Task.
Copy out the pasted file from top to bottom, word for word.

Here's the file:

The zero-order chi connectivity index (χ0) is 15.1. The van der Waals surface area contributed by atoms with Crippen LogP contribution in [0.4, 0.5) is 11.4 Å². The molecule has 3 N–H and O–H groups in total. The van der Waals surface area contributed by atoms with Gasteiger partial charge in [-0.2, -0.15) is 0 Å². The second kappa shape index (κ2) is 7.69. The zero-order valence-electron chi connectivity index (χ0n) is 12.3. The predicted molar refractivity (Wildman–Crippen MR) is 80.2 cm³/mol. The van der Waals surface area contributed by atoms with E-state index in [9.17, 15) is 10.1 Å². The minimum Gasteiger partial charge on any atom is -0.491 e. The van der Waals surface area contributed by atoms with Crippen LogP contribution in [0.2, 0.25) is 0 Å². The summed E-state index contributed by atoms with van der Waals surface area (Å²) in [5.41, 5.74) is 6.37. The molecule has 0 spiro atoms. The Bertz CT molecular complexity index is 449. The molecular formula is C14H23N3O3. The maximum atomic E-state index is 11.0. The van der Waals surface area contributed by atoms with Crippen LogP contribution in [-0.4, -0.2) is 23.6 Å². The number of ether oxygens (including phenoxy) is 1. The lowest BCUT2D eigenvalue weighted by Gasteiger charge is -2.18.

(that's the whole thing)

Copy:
The zero-order chi connectivity index (χ0) is 15.1. The van der Waals surface area contributed by atoms with Crippen LogP contribution in [0.4, 0.5) is 11.4 Å². The molecule has 3 N–H and O–H groups in total. The van der Waals surface area contributed by atoms with Gasteiger partial charge in [-0.2, -0.15) is 0 Å². The second kappa shape index (κ2) is 7.69. The zero-order valence-electron chi connectivity index (χ0n) is 12.3. The predicted molar refractivity (Wildman–Crippen MR) is 80.2 cm³/mol. The van der Waals surface area contributed by atoms with E-state index in [9.17, 15) is 10.1 Å². The minimum Gasteiger partial charge on any atom is -0.491 e. The van der Waals surface area contributed by atoms with Crippen LogP contribution in [0.2, 0.25) is 0 Å². The summed E-state index contributed by atoms with van der Waals surface area (Å²) in [5.41, 5.74) is 6.37. The molecule has 0 spiro atoms. The Bertz CT molecular complexity index is 449. The molecular formula is C14H23N3O3. The maximum atomic E-state index is 11.0. The van der Waals surface area contributed by atoms with Crippen LogP contribution in [-0.4, -0.2) is 23.6 Å². The number of ether oxygens (including phenoxy) is 1. The lowest BCUT2D eigenvalue weighted by Gasteiger charge is -2.18.